Along with the Muppet inserts for Sesame Street, during the first few years, Jim had the opportunity to create short films to teach counting, the alphabet and other concepts. He used a variety of techniques including live-action, stop-motion animation, and Claymation. Most of the films grew out of Jim’s concepts, and he led the creative work. A few were produced with other artists – two animated films were created with Maurice Sendak and some alphabet films in Claymation were collaborations with Marc Chinoy, for example. In the case of a film for the Number 3, Jim followed the lead of his performing partner Frank Oz. In the film, a ball rolls through an intricate metal sculpture designed and fabricated by Oz. The ball periodically trips levers, causing signs to pop up showing the numbers 1, 2, and 3, which are counted by a young child. The accompanying music, sounding something like a tune from a calliope, was composed by Jim.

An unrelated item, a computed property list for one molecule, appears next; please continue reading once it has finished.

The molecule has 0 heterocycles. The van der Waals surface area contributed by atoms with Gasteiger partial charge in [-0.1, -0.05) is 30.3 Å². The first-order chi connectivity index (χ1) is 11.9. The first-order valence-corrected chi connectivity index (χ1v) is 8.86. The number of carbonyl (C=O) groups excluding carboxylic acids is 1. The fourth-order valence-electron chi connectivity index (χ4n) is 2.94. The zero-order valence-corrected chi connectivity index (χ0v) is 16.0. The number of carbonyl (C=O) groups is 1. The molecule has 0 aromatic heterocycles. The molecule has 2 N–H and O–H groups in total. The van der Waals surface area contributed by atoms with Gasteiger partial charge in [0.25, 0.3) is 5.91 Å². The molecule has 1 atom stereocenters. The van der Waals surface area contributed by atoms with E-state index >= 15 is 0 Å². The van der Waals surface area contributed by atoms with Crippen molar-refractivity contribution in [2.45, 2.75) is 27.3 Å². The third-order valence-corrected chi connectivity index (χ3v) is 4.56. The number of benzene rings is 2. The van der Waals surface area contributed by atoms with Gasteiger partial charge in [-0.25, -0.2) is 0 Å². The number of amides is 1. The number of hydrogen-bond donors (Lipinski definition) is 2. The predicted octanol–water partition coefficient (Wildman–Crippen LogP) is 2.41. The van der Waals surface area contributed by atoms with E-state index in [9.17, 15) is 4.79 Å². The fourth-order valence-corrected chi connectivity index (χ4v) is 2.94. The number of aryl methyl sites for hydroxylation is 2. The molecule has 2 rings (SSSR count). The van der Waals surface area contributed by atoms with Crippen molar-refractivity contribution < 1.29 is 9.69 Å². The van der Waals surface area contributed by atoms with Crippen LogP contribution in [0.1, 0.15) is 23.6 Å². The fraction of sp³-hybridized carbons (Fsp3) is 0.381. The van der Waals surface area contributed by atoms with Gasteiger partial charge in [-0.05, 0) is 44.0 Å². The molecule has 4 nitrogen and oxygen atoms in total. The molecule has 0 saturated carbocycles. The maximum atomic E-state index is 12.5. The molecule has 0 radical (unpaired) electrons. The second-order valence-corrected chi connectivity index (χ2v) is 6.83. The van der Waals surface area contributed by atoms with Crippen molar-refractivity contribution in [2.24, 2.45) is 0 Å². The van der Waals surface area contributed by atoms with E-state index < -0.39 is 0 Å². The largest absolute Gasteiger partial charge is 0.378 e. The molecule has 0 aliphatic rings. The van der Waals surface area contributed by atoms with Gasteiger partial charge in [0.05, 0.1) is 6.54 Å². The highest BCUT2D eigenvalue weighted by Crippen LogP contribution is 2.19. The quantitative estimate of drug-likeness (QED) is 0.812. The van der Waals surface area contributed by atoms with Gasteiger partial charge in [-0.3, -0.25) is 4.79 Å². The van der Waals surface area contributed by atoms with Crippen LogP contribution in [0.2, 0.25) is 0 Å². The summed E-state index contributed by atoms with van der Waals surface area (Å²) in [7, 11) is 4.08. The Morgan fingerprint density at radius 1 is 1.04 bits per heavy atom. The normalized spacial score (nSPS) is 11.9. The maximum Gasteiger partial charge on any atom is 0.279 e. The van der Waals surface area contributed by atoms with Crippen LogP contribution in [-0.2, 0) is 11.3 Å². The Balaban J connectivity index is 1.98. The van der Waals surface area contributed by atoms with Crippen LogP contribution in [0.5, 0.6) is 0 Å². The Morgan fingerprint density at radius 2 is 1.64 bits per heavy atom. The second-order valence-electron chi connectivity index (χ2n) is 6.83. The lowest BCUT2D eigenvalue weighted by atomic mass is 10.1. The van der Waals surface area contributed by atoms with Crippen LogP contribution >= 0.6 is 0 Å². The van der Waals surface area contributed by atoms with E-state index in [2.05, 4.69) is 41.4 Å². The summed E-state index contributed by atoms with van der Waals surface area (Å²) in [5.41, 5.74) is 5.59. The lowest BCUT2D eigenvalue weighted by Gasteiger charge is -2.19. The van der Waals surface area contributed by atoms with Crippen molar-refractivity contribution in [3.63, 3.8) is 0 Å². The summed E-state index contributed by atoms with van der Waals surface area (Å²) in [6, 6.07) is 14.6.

The original version of Oz’s Number Three film (filmed in late 1970) ends with the ball falling into a box. A key is turned, like on a gumball machine, but instead of the ball coming out the spout at the bottom, it has apparently been ground up and a red powder is released. In 1974, in recognition that some young viewers may have been uncomfortable with the ball’s destruction, a second version of the ending was filmed. Instead of powder coming out of the spout, three balls roll out seemingly transformed into cherries, landing on piles of whipped cream atop three ice cream sundaes. A little girl (three and a half year-old Heather Henson) reaches in with a spoon, and with a delighted expression, eats one of the cherries. Truly a happy ending!